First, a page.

Dr. Demhartner’s goal is to approach the hip joint in a way that minimises the stress impact on the surrounding soft tissue – while also significantly shortening the operating time.
Dr. Demhartner’s procedure for hip operations – performed exclusively with the anterior approach – is as follows:
The opening takes the form of a skin incision and the approach presents no injury to either muscles or – most importantly – tendons, which are absolutely essential for the functionality of the hip. A wound protection ring provides an optimum overview of the operating area while protecting the edges of the wound. Preparations for removal of the femoral head are completed by placing special hooks around the femoral neck.
A saw is used for cutting the femoral head and a tool known as a ‘corkscrew’ is used to enable the femoral head to be removed quickly and simply through the wound opening.
A 3D print of the original hip socket is provided by Corin Company (Corin OPS™), partner in the field of endoprosthetics and a specialist company in innovative implant technology. A tripod is fitted into the 3D print (Corin OPS™) which is placed 1:1 in the original hip socket and which monitors the cutting and impacting procedures; the laser markings allow the patient to benefit from a hip socket position that is optimum for him. A ceramic-polyethylene-inlay is subsequently placed in the bottom of the hip socket.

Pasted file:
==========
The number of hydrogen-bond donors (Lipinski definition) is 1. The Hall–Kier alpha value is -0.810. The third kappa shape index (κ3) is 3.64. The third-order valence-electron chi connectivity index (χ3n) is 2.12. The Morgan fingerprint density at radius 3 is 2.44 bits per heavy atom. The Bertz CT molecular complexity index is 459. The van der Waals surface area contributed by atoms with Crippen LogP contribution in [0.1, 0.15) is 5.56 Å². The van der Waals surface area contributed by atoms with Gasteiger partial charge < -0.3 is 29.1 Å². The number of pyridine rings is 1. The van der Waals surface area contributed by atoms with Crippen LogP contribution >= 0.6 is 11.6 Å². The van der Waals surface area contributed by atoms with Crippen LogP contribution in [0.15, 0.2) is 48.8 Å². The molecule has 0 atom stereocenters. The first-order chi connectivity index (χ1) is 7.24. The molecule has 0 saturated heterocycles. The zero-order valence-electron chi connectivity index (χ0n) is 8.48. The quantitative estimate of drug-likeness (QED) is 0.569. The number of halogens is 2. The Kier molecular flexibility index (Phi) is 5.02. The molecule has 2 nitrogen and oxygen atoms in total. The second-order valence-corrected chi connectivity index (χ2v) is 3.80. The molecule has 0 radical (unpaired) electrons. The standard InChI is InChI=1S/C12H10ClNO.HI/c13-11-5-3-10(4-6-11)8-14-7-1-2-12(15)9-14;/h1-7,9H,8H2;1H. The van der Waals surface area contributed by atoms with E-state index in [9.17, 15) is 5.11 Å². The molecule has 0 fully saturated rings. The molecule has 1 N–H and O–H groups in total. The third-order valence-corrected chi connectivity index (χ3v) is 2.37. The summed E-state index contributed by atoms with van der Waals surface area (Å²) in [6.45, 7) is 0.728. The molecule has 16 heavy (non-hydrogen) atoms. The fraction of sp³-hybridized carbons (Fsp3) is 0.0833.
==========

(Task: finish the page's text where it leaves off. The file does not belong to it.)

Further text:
This is followed by the stem preparation. Irrespective of whether a so-called short stem is inserted or a straight or long stem or perhaps even a loose stem is to be removed via this approach point and another hip stem put in position – all three options remain open using the anterior approach method. In other words, an essential benefit for the patient is that around 1.5 cm – 2 cm of healthy bone is preserved in the initial primary surgery. In the event that the stem becomes loosened after 15, 20 or even 25 years, the short stem can be removed and replaced by a so-called straight stem. This benefit is of major importance to the patient, because it means that the first replacement surgery has in fact become primary surgery, and is therefore not as complex as that necessitated with old straight stems.
Once the hip joint has been adjusted and the original femoral head has been knocked into place, the mobility test is performed again. It is checked in all positions to ascertain whether the joint is stable.
Regarding the question of what patients have to bear in mind following a hip operation with an anterior approach – actually there is nothing special they need to take into consideration, except that they should not cross their legs in the first three months and they should place a thick cushion between their knees when sleeping on the side not operated on. Otherwise there are no restrictions involved with the anterior approach.
Another decisive advantage of the anterior approach technique is the very short operating time – the duration is between 30 and 35 minutes. By then, the skin is already closed, there is little anaesthetic consumption, only a small amount of bleeding and a manageable trauma to the joint. The patient can already leave the hospital on crutches (under-arm walking aids) after three or four days.